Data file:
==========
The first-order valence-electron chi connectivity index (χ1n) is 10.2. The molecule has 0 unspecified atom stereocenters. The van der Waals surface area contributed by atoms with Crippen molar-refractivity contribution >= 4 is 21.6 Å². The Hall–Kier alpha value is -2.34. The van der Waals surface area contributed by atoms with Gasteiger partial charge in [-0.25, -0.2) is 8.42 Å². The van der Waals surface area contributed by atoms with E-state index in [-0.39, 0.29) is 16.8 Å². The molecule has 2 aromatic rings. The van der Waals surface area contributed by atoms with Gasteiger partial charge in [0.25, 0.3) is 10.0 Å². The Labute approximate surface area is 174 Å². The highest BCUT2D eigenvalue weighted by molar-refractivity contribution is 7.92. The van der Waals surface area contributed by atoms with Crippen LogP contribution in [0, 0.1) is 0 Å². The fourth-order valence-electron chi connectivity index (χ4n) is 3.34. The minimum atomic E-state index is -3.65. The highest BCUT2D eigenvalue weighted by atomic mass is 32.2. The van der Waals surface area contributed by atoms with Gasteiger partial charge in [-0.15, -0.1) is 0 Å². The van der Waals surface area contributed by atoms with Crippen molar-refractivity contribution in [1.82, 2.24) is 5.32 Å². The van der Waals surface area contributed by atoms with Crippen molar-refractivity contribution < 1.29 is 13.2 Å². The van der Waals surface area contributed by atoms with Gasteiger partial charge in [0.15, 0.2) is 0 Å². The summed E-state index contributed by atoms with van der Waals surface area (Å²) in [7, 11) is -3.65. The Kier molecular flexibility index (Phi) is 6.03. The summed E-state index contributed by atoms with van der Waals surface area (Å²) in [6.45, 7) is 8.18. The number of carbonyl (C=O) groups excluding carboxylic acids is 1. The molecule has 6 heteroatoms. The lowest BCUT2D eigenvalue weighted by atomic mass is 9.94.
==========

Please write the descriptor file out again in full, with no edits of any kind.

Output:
The first-order valence-electron chi connectivity index (χ1n) is 10.2. The molecule has 0 unspecified atom stereocenters. The van der Waals surface area contributed by atoms with Crippen molar-refractivity contribution >= 4 is 21.6 Å². The Hall–Kier alpha value is -2.34. The van der Waals surface area contributed by atoms with Gasteiger partial charge in [-0.25, -0.2) is 8.42 Å². The van der Waals surface area contributed by atoms with E-state index in [-0.39, 0.29) is 16.8 Å². The molecule has 2 aromatic rings. The van der Waals surface area contributed by atoms with Gasteiger partial charge in [0.25, 0.3) is 10.0 Å². The Labute approximate surface area is 174 Å². The highest BCUT2D eigenvalue weighted by molar-refractivity contribution is 7.92. The van der Waals surface area contributed by atoms with Crippen LogP contribution in [0, 0.1) is 0 Å². The fourth-order valence-electron chi connectivity index (χ4n) is 3.34. The minimum atomic E-state index is -3.65. The highest BCUT2D eigenvalue weighted by atomic mass is 32.2. The van der Waals surface area contributed by atoms with Gasteiger partial charge in [-0.15, -0.1) is 0 Å². The van der Waals surface area contributed by atoms with Crippen molar-refractivity contribution in [1.82, 2.24) is 5.32 Å². The van der Waals surface area contributed by atoms with Crippen molar-refractivity contribution < 1.29 is 13.2 Å². The van der Waals surface area contributed by atoms with Gasteiger partial charge in [0.15, 0.2) is 0 Å². The summed E-state index contributed by atoms with van der Waals surface area (Å²) in [7, 11) is -3.65. The Kier molecular flexibility index (Phi) is 6.03. The summed E-state index contributed by atoms with van der Waals surface area (Å²) in [6.45, 7) is 8.18. The number of carbonyl (C=O) groups excluding carboxylic acids is 1. The molecule has 6 heteroatoms. The lowest BCUT2D eigenvalue weighted by atomic mass is 9.94.